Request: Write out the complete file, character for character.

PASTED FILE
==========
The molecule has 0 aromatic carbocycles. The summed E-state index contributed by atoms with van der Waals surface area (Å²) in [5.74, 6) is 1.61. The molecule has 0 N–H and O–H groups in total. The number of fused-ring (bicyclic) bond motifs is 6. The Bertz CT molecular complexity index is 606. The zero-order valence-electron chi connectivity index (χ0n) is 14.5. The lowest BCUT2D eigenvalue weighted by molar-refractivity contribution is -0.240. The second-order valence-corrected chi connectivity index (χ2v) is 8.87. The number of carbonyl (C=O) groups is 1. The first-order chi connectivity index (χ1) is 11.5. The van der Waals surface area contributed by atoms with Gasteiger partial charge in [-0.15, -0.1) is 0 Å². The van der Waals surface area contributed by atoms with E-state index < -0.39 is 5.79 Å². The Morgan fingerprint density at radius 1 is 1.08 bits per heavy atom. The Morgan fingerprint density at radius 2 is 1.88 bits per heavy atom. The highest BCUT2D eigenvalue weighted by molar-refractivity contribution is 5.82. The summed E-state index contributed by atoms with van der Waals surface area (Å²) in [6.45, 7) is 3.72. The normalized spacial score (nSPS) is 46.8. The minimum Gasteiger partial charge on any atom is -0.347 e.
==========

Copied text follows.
The molecule has 0 aromatic carbocycles. The summed E-state index contributed by atoms with van der Waals surface area (Å²) in [5.74, 6) is 1.61. The molecule has 0 N–H and O–H groups in total. The number of fused-ring (bicyclic) bond motifs is 6. The Bertz CT molecular complexity index is 606. The zero-order valence-electron chi connectivity index (χ0n) is 14.5. The lowest BCUT2D eigenvalue weighted by molar-refractivity contribution is -0.240. The second-order valence-corrected chi connectivity index (χ2v) is 8.87. The number of carbonyl (C=O) groups is 1. The first-order chi connectivity index (χ1) is 11.5. The van der Waals surface area contributed by atoms with Gasteiger partial charge in [-0.15, -0.1) is 0 Å². The van der Waals surface area contributed by atoms with E-state index < -0.39 is 5.79 Å². The Morgan fingerprint density at radius 1 is 1.08 bits per heavy atom. The Morgan fingerprint density at radius 2 is 1.88 bits per heavy atom. The highest BCUT2D eigenvalue weighted by molar-refractivity contribution is 5.82. The summed E-state index contributed by atoms with van der Waals surface area (Å²) in [6.45, 7) is 3.72. The normalized spacial score (nSPS) is 46.8. The minimum Gasteiger partial charge on any atom is -0.347 e.